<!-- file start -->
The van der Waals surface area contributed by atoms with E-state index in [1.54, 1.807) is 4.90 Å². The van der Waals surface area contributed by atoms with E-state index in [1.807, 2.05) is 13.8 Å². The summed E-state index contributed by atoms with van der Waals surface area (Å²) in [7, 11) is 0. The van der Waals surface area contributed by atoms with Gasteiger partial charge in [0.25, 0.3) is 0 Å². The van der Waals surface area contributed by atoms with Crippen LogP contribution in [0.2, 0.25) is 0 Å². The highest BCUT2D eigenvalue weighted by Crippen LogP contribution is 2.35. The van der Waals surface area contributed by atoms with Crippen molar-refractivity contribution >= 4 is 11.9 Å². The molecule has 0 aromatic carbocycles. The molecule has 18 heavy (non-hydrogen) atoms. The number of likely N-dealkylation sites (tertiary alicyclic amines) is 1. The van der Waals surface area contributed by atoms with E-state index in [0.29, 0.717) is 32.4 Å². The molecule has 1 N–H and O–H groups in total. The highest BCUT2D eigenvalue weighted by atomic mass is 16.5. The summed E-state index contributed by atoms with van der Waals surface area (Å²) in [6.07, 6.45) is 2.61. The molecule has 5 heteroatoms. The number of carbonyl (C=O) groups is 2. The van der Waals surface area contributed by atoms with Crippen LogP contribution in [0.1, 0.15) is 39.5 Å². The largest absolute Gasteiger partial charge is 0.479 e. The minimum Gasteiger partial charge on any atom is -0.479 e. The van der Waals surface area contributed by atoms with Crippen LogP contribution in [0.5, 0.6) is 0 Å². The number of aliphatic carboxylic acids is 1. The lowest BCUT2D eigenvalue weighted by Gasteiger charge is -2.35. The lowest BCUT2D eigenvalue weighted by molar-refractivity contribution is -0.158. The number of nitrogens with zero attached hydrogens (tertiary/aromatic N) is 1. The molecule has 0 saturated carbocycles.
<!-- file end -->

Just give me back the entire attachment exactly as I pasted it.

The van der Waals surface area contributed by atoms with E-state index in [1.54, 1.807) is 4.90 Å². The van der Waals surface area contributed by atoms with E-state index in [1.807, 2.05) is 13.8 Å². The summed E-state index contributed by atoms with van der Waals surface area (Å²) in [7, 11) is 0. The van der Waals surface area contributed by atoms with Gasteiger partial charge in [0.25, 0.3) is 0 Å². The van der Waals surface area contributed by atoms with Crippen LogP contribution in [0.2, 0.25) is 0 Å². The highest BCUT2D eigenvalue weighted by Crippen LogP contribution is 2.35. The van der Waals surface area contributed by atoms with Crippen molar-refractivity contribution >= 4 is 11.9 Å². The molecule has 0 aromatic carbocycles. The molecule has 18 heavy (non-hydrogen) atoms. The number of likely N-dealkylation sites (tertiary alicyclic amines) is 1. The van der Waals surface area contributed by atoms with E-state index in [0.29, 0.717) is 32.4 Å². The molecule has 1 N–H and O–H groups in total. The highest BCUT2D eigenvalue weighted by atomic mass is 16.5. The summed E-state index contributed by atoms with van der Waals surface area (Å²) in [6.07, 6.45) is 2.61. The molecule has 5 heteroatoms. The number of carbonyl (C=O) groups is 2. The van der Waals surface area contributed by atoms with Crippen LogP contribution in [0.1, 0.15) is 39.5 Å². The largest absolute Gasteiger partial charge is 0.479 e. The minimum Gasteiger partial charge on any atom is -0.479 e. The van der Waals surface area contributed by atoms with Crippen LogP contribution in [0.5, 0.6) is 0 Å². The number of aliphatic carboxylic acids is 1. The lowest BCUT2D eigenvalue weighted by Gasteiger charge is -2.35. The lowest BCUT2D eigenvalue weighted by molar-refractivity contribution is -0.158. The number of nitrogens with zero attached hydrogens (tertiary/aromatic N) is 1. The molecule has 0 saturated carbocycles.